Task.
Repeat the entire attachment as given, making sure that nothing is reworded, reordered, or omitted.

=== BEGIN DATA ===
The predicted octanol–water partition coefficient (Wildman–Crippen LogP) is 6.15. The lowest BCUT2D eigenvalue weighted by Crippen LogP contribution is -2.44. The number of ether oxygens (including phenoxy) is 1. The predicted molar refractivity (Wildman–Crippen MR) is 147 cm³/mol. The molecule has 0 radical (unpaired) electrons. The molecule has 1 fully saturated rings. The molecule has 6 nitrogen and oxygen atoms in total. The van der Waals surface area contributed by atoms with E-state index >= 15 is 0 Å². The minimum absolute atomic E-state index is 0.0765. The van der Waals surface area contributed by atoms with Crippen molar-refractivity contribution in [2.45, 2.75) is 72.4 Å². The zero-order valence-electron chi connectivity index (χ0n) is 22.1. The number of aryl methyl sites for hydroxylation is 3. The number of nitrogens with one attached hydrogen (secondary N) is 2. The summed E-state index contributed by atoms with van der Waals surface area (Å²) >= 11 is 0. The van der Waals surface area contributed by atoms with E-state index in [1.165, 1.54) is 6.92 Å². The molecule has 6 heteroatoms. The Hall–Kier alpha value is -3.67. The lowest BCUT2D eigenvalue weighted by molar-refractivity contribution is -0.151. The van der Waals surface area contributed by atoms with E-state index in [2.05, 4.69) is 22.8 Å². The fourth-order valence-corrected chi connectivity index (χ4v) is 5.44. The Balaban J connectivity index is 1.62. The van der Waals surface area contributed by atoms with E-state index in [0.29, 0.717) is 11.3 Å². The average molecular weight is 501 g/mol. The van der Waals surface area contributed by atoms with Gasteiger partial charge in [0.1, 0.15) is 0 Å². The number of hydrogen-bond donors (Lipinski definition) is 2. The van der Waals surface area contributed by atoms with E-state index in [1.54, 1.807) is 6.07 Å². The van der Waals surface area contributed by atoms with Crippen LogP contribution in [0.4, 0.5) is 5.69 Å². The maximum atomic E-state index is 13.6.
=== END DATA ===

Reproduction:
The predicted octanol–water partition coefficient (Wildman–Crippen LogP) is 6.15. The lowest BCUT2D eigenvalue weighted by Crippen LogP contribution is -2.44. The number of ether oxygens (including phenoxy) is 1. The predicted molar refractivity (Wildman–Crippen MR) is 147 cm³/mol. The molecule has 0 radical (unpaired) electrons. The molecule has 1 fully saturated rings. The molecule has 6 nitrogen and oxygen atoms in total. The van der Waals surface area contributed by atoms with E-state index >= 15 is 0 Å². The minimum absolute atomic E-state index is 0.0765. The van der Waals surface area contributed by atoms with Crippen molar-refractivity contribution in [2.45, 2.75) is 72.4 Å². The zero-order valence-electron chi connectivity index (χ0n) is 22.1. The number of aryl methyl sites for hydroxylation is 3. The number of nitrogens with one attached hydrogen (secondary N) is 2. The summed E-state index contributed by atoms with van der Waals surface area (Å²) >= 11 is 0. The van der Waals surface area contributed by atoms with E-state index in [1.165, 1.54) is 6.92 Å². The molecule has 6 heteroatoms. The Hall–Kier alpha value is -3.67. The lowest BCUT2D eigenvalue weighted by molar-refractivity contribution is -0.151. The van der Waals surface area contributed by atoms with E-state index in [2.05, 4.69) is 22.8 Å². The fourth-order valence-corrected chi connectivity index (χ4v) is 5.44. The Balaban J connectivity index is 1.62. The van der Waals surface area contributed by atoms with E-state index in [0.29, 0.717) is 11.3 Å². The average molecular weight is 501 g/mol. The van der Waals surface area contributed by atoms with Gasteiger partial charge in [0.1, 0.15) is 0 Å². The number of hydrogen-bond donors (Lipinski definition) is 2. The van der Waals surface area contributed by atoms with E-state index in [1.54, 1.807) is 6.07 Å². The van der Waals surface area contributed by atoms with Crippen LogP contribution in [0.4, 0.5) is 5.69 Å². The maximum atomic E-state index is 13.6.